I saw this film several weeks ago and have been meaning to say a few things about it. Herewith:
1. This is an exceptionally intelligent movie by American standards. It maintains a high level of wit and observation from beginning to end, and little zingers flash by in almost every frame without announcing themselves. It speaks up to its audience, something I really appreciate.
2. STBY fits into a tradition of films in which the act of organizing a union and carrying out a job action is held up as a revolutionary political and personal challenge. Other examples include “Norma Rae” and “Bread and Roses”, but actually I was reminded even more of “The Cradle Will Rock”, at least in spirit.
3. There’s a California, loose-limbed absurdist aspect too. I was reminded a bit (giving away my age, race and sensibility) of the Firesign Theater.
4. Kate Berlant as the employee motivation hack was perrrrfect.
5. Thank you, Boots, for showing us so clearly the “race versus class” debate is vacuous. These are not separate things in America.
6. Maybe the horse stuff was a little too much, even for me.
On a serious note, the fundamental question in any strike is whether there will be scabs, and whether the police will push them through the line. If the job doesn’t require scarce skills, the boss is willing to alienate the workforce, and the power of the state is enlisted to break the strike, it will almost always fail. (Maybe the only exception is where a boycott of the strikebreaking company can be effective.) All the politics of labor action swirl around these issues. Spoiler alert: the intervention of the horse people at the end is not just a plot device, it’s a way to finesse the the central problem labor activism has to deal with in the twenty-first century. But that’s OK—it’s only a movie.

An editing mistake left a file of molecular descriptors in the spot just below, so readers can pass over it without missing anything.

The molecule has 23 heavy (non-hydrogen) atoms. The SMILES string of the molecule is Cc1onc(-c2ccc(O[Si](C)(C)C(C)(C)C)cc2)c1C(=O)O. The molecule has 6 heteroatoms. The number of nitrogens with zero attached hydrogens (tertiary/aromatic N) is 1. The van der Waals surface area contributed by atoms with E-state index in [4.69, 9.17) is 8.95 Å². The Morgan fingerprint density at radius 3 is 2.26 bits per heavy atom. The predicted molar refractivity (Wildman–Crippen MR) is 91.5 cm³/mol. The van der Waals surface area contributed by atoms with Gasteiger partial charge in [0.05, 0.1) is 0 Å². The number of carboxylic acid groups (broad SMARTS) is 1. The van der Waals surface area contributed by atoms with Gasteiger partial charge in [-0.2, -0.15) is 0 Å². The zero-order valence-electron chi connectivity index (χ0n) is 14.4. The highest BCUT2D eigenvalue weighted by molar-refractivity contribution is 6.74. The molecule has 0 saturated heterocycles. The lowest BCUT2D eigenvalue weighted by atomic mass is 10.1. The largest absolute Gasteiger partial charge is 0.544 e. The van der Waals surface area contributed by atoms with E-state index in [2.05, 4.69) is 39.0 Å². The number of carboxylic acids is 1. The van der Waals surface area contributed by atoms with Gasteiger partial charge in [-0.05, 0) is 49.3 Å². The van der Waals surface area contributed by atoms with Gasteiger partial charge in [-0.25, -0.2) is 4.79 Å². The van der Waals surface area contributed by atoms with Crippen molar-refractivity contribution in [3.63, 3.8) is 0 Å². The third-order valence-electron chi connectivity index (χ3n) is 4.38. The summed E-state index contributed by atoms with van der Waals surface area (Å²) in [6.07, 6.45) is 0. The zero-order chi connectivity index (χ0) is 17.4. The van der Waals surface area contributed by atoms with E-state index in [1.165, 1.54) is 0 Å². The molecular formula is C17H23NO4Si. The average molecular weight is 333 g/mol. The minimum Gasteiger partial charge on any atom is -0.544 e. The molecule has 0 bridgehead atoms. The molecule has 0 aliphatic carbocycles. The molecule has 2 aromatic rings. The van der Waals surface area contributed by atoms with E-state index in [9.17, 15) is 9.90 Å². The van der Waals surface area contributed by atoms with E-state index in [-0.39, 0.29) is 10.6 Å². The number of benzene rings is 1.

See also John sayles excellent “Matewan”. (If you can; most of the home video releases have been awful)
Wisconsin Repubs mandated regularly scheduled (yearly!) re-certification elections for public employee unions (having gutted what they can bargain about down to inflation limited pay raises);
Iowa, next door Repubs tried same w/o the gutting — 93% of union, not just those who voted, went for re-cert;
Florida Repubs will now require 50% of state teachers to be dues paying members to their local unions or mandatory re-certification will be forced upon them.
congressional Repubs have a bill in the hopper that would require all private workplace unions to re-certify anytime membership fall below original members (virtually all I think).
What’s to keep the blue wave from requiring cert/re-cert/de-cert elections at every private workplace?:
cannot possibly lock up millions of business owners and managers for union busting activity — even we made it a fed felony — their resistance to unions too ingrained after 40 years of defying the law;
quick and easy way to restore labor union density and rebuild our economic and social fabric at the same time;
quick and easy way to restore to Dem party the battle ground voters who voted for Obama over McCain before becoming alienated by O’s disinterest.
Why Not Hold Union Representation Elections on a Regular Schedule?
Andrew Strom — November 1st, 2017
“Republicans in Congress have already proposed a bill [Repub amend] that would require a new election in each unionized bargaining unit whenever, through turnover, expansion, or merger, a unit experiences at least 50 percent turnover. While no union would be happy about expending limited resources on regular retention elections, I think it would be hard to turn down a trade that would allow the 93% of workers who are unrepresented to have a chance to opt for unionization on a regular schedule.”